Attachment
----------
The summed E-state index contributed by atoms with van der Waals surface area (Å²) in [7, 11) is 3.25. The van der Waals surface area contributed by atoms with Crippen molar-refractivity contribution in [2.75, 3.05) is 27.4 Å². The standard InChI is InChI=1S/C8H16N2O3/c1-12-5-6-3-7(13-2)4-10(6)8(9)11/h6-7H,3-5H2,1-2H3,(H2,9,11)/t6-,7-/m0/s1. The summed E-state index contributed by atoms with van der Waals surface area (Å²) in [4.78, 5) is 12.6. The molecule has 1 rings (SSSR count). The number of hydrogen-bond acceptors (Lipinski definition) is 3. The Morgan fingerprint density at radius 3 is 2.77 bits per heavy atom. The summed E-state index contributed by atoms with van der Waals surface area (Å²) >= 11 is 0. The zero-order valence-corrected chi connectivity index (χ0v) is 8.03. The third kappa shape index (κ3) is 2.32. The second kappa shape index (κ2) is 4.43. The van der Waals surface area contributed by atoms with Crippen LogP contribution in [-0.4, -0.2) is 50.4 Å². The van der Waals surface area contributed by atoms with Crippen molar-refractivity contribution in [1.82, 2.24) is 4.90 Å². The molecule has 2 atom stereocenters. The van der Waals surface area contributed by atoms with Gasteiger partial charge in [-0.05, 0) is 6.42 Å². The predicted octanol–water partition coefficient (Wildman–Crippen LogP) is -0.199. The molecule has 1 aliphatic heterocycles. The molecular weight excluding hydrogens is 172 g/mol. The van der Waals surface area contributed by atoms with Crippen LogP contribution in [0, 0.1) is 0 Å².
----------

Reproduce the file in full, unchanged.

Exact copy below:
The summed E-state index contributed by atoms with van der Waals surface area (Å²) in [7, 11) is 3.25. The van der Waals surface area contributed by atoms with Crippen molar-refractivity contribution in [2.75, 3.05) is 27.4 Å². The standard InChI is InChI=1S/C8H16N2O3/c1-12-5-6-3-7(13-2)4-10(6)8(9)11/h6-7H,3-5H2,1-2H3,(H2,9,11)/t6-,7-/m0/s1. The summed E-state index contributed by atoms with van der Waals surface area (Å²) in [4.78, 5) is 12.6. The molecule has 1 rings (SSSR count). The number of hydrogen-bond acceptors (Lipinski definition) is 3. The Morgan fingerprint density at radius 3 is 2.77 bits per heavy atom. The summed E-state index contributed by atoms with van der Waals surface area (Å²) >= 11 is 0. The zero-order valence-corrected chi connectivity index (χ0v) is 8.03. The third kappa shape index (κ3) is 2.32. The second kappa shape index (κ2) is 4.43. The van der Waals surface area contributed by atoms with Crippen LogP contribution in [-0.4, -0.2) is 50.4 Å². The van der Waals surface area contributed by atoms with Crippen molar-refractivity contribution in [1.82, 2.24) is 4.90 Å². The molecule has 2 atom stereocenters. The van der Waals surface area contributed by atoms with Gasteiger partial charge in [-0.05, 0) is 6.42 Å². The predicted octanol–water partition coefficient (Wildman–Crippen LogP) is -0.199. The molecule has 1 aliphatic heterocycles. The molecular weight excluding hydrogens is 172 g/mol. The van der Waals surface area contributed by atoms with Crippen LogP contribution in [0, 0.1) is 0 Å².